The working party, whose members included Dr David Hope, then bishop of London, and now Archbishop-elect of York, concluded that "The majority opinion in the church seems to be that improving clergy conditions of service in ways which would strengthen the confidence and sense of security of the clergy ... is essential before further consideration could be given to abolishing or amending the ecclesiastical freehold." This conclusion represents a widespread distrust of bishops among the clergy, and dissatisfaction with the present state of disciplinary procedures in the Church. The "freehold is felt to be a defence against the overweening power of bishops", the synod's Secretary General, Phillip Mawer, said.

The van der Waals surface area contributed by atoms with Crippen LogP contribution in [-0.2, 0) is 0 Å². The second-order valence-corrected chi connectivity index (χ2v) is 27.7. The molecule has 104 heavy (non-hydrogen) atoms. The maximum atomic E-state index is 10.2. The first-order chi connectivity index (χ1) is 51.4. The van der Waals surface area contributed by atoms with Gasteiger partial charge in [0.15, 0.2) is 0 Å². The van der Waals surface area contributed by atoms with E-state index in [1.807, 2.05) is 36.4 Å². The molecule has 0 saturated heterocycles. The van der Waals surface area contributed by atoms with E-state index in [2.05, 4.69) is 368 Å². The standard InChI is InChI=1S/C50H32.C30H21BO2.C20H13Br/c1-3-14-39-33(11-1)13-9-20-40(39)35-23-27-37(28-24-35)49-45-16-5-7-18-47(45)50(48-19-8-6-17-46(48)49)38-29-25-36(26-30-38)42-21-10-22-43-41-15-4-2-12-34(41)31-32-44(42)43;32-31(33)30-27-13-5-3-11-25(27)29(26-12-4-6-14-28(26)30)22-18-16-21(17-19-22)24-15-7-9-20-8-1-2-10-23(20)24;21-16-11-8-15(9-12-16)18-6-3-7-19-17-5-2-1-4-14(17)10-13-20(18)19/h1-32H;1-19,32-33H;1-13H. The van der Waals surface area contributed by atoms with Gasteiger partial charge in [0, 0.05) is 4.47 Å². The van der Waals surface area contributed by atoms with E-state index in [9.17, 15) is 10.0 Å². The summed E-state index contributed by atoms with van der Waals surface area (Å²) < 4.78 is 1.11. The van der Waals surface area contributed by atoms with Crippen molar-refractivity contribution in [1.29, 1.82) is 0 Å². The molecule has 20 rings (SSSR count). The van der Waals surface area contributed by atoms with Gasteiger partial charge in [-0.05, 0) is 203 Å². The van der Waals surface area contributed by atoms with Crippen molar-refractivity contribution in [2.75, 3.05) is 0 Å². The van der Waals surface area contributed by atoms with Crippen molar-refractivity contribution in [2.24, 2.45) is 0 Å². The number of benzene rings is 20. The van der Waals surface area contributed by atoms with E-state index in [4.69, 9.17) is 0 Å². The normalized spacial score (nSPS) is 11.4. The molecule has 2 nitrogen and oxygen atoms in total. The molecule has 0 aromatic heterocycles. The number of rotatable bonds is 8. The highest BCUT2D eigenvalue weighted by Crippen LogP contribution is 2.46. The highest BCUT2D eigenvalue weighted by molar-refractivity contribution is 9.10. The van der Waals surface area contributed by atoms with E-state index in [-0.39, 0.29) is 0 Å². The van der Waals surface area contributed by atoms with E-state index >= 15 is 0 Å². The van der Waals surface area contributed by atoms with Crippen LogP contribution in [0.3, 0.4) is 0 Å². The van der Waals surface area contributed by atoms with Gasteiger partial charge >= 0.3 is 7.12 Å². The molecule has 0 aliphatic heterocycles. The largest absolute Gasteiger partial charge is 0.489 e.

The new synod will spend an afternoon debating the second part of Dr Carey's plan for church reform: the report of the Turnbull Commission, which recommended creating a central body to manage planning and strategy for the Church. This proposal for a "National Council" which would take over the functions of the General Synod's more important committees, has been attacked as handing too much power to the archbishops, who will appoint more than half of its membership.
The synod will debate the report on family life, Something to Celebrate, attacked for being insufficiently robust in its defence of Christian marriage. This criticism has been partly defused by republishing a report on marriage from the 1959 Lambeth Council, which urges Christian families to pray together.